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Wildlife Rescue

Atlantic Street is NOT able to accept wildlife drop offs at this time.

Our friends at Gold Country Wildlife Rescue are ready to help with your wildlife rescue needs. We encourage you to call Gold Country prior to handling wildlife.  Often wildlife does not need to be rescued, and is removed from its habitat unnecessarily.

CONTACT INFORMATION FOR GOLD COUNTRY WILDLIFE RESCUE

GCWR Wildlife Intake Center:

Open Daily 8am – 5pm

11251 B Ave. | Auburn, CA 95603

Wildlife Emergency Phone: (530) 885-0862

Email: [email protected]

Website: Wildlife Emergencies – Gold Country Wildlife Rescue

Transporting a Rescued Wild Animal

Some tips from Gold Country Wildlife:

  • Stay safe, wear heavy duty gloves if possible. Don’t let the animal bite or claw you. Please do not put yourself or any other people or animals in danger.

  • Keep the animal in a secure container (cardboard box, pet carrier, have a heart trap) lined with paper towels or smooth fabric that won’t catch on claws.

  • Note the exact location of the rescued animal – this is important information returning the animal to the wild.

  • DO NOT offer food or water.

  • Keep the animal warm and the container away from drafts. If the animal is very young (eyes still closed, hairless, featherless) put the container on a heating pad set to LOW.

  • If the animal is older, set only half the container on the heating pad, to allow the animal to move away or closer to the heat source.

  • Resist the temptation to open container to check on it.

  • Stress kills, and humans are stressful to wild animals.

  • Transport the animal as quickly as possible to Gold Country.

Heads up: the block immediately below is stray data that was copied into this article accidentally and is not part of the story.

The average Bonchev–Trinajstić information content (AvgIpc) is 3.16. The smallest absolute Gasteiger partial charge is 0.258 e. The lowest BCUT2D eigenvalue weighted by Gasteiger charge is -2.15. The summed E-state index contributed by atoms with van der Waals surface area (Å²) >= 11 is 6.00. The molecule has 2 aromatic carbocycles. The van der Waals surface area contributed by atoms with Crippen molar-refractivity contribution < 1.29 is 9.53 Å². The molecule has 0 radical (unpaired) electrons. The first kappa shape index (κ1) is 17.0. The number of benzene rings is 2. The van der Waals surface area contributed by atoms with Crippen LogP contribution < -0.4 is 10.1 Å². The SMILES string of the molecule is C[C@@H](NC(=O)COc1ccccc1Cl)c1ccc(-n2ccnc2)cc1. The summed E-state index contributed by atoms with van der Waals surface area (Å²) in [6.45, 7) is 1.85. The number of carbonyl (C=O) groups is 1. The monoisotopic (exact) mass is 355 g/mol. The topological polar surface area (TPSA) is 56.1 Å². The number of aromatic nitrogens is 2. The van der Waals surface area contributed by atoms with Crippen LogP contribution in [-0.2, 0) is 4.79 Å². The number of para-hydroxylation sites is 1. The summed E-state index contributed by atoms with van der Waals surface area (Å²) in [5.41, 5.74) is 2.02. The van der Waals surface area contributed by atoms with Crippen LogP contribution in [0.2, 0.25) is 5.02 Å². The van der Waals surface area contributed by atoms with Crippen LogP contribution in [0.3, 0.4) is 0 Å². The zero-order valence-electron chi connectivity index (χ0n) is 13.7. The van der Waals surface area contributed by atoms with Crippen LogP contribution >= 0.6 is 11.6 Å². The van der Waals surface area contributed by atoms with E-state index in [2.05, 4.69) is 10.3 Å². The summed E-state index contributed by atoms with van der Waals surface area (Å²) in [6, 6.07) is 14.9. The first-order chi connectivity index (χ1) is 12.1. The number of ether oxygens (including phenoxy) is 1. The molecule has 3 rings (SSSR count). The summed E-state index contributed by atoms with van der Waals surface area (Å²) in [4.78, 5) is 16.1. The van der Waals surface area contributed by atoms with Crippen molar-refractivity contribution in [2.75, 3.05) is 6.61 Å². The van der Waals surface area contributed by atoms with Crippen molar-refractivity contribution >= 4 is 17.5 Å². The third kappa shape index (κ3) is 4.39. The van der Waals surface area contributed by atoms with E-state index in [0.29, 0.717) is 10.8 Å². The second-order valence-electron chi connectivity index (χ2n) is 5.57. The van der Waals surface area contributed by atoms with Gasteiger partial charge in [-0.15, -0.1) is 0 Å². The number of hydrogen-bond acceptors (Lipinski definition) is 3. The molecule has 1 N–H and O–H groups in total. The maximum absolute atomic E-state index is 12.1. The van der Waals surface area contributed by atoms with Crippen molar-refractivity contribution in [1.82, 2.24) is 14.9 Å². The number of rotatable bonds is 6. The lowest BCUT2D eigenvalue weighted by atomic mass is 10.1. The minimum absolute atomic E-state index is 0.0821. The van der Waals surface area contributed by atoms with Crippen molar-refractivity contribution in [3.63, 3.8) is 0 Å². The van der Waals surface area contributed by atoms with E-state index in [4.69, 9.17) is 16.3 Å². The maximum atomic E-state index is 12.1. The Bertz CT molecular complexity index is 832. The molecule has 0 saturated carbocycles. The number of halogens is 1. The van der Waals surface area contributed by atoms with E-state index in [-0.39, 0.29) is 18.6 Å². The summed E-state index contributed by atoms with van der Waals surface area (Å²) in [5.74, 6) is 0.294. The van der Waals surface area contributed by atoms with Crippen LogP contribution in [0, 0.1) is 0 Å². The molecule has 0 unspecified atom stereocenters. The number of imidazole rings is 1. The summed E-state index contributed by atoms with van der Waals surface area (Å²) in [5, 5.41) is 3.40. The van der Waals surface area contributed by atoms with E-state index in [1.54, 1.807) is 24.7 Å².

Additional Wildlife Contacts:

Ferret on a table with blue in the background

Ask yourself the following questions before you rescue a wild animal

If you answer yes to the questions below, please transport the animal to Gold Country Wildlife.

  • Is there a serious injury apparent (unable to walk, run, climb or fly)?

  • Has the animal been caught by a cat or dog? You may not see a puncture wound, and we will examine closely for any injuries. Puncture wounds require antibiotics or the animal will die.

  • If no injury is apparent and it’s a baby, has the parent had an opportunity to reclaim its young? A wild baby’s best chance of survival is with its mother.

Transporting a Rescued Wild Animal

Some tips from Gold Country Wildlife:

  • Stay safe, wear heavy duty gloves if possible. Don’t let the animal bite or claw you. Please do not put yourself or any other people or animals in danger.

  • Keep the animal in a secure container (cardboard box, pet carrier, have a heart trap) lined with paper towels or smooth fabric that won’t catch on claws.

  • Note the exact location of the rescued animal – this is important information returning the animal to the wild.

  • DO NOT offer food or water.

  • Keep the animal warm and the container away from drafts. If the animal is very young (eyes still closed, hairless, featherless) put the container on a heating pad set to LOW.

  • If the animal is older, set only half the container on the heating pad, to allow the animal to move away or closer to the heat source.

  • Resist the temptation to open container to check on it.

  • Stress kills, and humans are stressful to wild animals.

  • Transport the animal as quickly as possible to Gold Country.